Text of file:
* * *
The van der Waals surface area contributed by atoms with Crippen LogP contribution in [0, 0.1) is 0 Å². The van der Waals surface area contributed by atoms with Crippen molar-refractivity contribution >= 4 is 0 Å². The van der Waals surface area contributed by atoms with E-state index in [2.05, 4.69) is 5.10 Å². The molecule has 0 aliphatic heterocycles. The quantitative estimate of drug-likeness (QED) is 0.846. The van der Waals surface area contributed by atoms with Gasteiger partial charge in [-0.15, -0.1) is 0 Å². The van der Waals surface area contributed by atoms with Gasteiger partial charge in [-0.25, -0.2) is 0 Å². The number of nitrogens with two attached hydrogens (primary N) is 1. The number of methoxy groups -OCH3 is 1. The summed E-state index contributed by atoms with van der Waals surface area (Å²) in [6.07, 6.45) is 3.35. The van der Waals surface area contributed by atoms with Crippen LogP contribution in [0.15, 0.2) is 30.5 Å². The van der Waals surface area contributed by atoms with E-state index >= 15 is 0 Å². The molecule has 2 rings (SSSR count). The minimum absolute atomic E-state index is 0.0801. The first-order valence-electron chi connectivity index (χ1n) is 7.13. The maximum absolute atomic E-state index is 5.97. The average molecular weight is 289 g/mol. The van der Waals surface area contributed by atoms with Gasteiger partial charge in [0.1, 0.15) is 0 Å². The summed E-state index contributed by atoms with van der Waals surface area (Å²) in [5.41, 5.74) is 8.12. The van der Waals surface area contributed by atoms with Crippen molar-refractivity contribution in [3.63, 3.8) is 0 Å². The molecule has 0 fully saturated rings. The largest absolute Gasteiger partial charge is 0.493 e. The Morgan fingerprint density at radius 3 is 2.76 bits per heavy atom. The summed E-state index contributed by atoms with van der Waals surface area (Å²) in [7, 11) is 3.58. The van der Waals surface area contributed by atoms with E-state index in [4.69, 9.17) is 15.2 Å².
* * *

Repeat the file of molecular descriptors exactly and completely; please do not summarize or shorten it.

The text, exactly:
The van der Waals surface area contributed by atoms with Crippen LogP contribution in [0, 0.1) is 0 Å². The van der Waals surface area contributed by atoms with Crippen molar-refractivity contribution >= 4 is 0 Å². The van der Waals surface area contributed by atoms with E-state index in [2.05, 4.69) is 5.10 Å². The molecule has 0 aliphatic heterocycles. The quantitative estimate of drug-likeness (QED) is 0.846. The van der Waals surface area contributed by atoms with Gasteiger partial charge in [-0.15, -0.1) is 0 Å². The van der Waals surface area contributed by atoms with Gasteiger partial charge in [-0.25, -0.2) is 0 Å². The number of nitrogens with two attached hydrogens (primary N) is 1. The number of methoxy groups -OCH3 is 1. The summed E-state index contributed by atoms with van der Waals surface area (Å²) in [6.07, 6.45) is 3.35. The van der Waals surface area contributed by atoms with Crippen LogP contribution in [0.15, 0.2) is 30.5 Å². The van der Waals surface area contributed by atoms with E-state index >= 15 is 0 Å². The molecule has 2 rings (SSSR count). The minimum absolute atomic E-state index is 0.0801. The first-order valence-electron chi connectivity index (χ1n) is 7.13. The maximum absolute atomic E-state index is 5.97. The average molecular weight is 289 g/mol. The van der Waals surface area contributed by atoms with Gasteiger partial charge in [0.1, 0.15) is 0 Å². The summed E-state index contributed by atoms with van der Waals surface area (Å²) in [5.41, 5.74) is 8.12. The van der Waals surface area contributed by atoms with Crippen molar-refractivity contribution in [3.63, 3.8) is 0 Å². The molecule has 0 fully saturated rings. The largest absolute Gasteiger partial charge is 0.493 e. The Morgan fingerprint density at radius 3 is 2.76 bits per heavy atom. The summed E-state index contributed by atoms with van der Waals surface area (Å²) in [7, 11) is 3.58. The van der Waals surface area contributed by atoms with E-state index in [4.69, 9.17) is 15.2 Å².